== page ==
Dynamic microphones are also more suited for live performances where volume levels are high, and where loud noise and background noise are present. Crowds, public spaces, and concerts are ideal venues where dynamic microphones can be used, making it a great choice for karaoke nights. Dynamic microphones can also handle loud sound sources such as guitar amps, a drum kit, and heavy vocals.
However, not all dynamic mics can handle loud sounds. Ribbon mics are a type of dynamic mics that are better at picking up quiet sounds and are great for podcasts and live streaming applications. A ribbon mic is also delicate, even more delicate than a condenser mic because of the parts it uses. With that said, ribbon microphones are not ideal for karaoke nights even if they will make your vocals sound rich and full.
The setup of a condenser and dynamic mic is also very much different. Unlike the former, a sound wave hits a dynamic mic’s metal coil to produce an audio signal. No phantom power is needed so using a dynamic mic is easy for karaoke nights. However, in case there are audio interfaces needed, then both a condenser mic and dynamic microphone can be turned into an XLR microphone depending on the model.
On a side note, karaoke nights are meant to be fun and simple. Taking this into consideration, using a USB mic is also a viable option for said application. There are plenty of good USB microphones to choose from — both condenser and dynamic. Just make sure that your karaoke machine is compatible with them!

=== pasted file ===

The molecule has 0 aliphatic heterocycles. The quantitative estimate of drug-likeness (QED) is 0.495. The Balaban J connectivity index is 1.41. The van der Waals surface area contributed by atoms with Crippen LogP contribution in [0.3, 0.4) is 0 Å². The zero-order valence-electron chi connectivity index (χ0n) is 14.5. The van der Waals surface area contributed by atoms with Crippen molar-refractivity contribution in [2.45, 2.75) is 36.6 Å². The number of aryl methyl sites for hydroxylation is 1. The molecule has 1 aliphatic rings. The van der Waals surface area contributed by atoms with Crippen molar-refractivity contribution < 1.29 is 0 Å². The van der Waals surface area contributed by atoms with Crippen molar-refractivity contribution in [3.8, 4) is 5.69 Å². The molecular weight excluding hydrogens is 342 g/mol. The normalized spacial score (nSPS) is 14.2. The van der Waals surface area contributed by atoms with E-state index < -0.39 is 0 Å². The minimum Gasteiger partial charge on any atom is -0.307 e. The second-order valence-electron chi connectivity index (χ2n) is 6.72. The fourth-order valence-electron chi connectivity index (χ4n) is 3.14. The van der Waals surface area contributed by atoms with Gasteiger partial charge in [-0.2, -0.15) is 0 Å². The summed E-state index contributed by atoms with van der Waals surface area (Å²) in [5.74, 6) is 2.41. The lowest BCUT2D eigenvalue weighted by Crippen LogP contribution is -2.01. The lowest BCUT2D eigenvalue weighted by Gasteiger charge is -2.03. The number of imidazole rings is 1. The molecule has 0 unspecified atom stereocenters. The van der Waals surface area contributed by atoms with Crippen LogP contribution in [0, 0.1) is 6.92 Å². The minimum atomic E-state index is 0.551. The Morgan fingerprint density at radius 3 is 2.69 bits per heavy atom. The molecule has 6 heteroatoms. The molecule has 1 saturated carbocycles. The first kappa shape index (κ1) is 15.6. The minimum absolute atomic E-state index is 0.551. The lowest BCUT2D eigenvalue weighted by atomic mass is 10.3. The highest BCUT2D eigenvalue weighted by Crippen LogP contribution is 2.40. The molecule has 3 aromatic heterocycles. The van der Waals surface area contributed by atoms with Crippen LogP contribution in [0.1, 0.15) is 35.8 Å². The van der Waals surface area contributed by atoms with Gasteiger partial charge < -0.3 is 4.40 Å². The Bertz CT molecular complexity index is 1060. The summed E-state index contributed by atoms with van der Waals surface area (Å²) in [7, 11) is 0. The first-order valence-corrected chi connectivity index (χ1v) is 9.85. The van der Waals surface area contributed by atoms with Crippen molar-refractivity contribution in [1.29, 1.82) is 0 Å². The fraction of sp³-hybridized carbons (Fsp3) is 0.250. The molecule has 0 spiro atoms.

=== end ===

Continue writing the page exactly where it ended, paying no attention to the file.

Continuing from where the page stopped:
Now that we know that a dynamic mic is the better option for karaoke, can the same be said for recording vocals? If you walk into a music store, you would often be told that a dynamic microphone is better for vocals. However, this is not always the case. Choosing the best type of vocal microphone will rely on your intended application and the sound you are aiming for.
A condenser microphone is designed to pick up delicate sounds and noises. In a controlled setting, such as a recording studio, condenser mics can accurately record fast transients and details. For this reason, a condenser mic does a great job at recording acoustic instruments, acoustic guitars, and vocal recordings wherein you want your nuances to shine.
A large diaphragm condenser will be able to make your vocal sound as natural as possible. If you want your vocals to sound as if you are sitting right beside your listeners, then use a condenser mic with such build. However, use small diaphragm condenser mics for close-micing applications and instruments.
Dynamic mics are resistant and powerful recording devices. Even in noisy environments, dynamic mics will be able to pick up specific sounds and vocals, which makes them a great choice for live performances in open spaces.
Since dynamic microphones can withstand high-pressure sound levels, recording guitar amps, a bass drum, and a snare drum while a vocalist is belting out tunes can be achieved. However, it’s good to make use of cardioid mics for this off-axis rejection.
Most of the time, dynamic mics are more versatile when it comes to connectivity and setting up. This helps make recording vocals easier and more convenient since you won’t need to account for a few factors such as phantom power and an external supply.
The Shure SM58 is one microphone that is versatile in that sense. It is a great dynamic cardioid XLR mic that doesn’t need phantom power despite it requiring an XLR cable. It has a frequency response of 50Hz-15kHZ, which makes it tailor-fit to highlight vocals.
To summarize, a condenser mic is great for recording vocals in a quiet and controlled setting, but not particularly for karaoke nights. For the latter application, a dynamic mic is the best choice.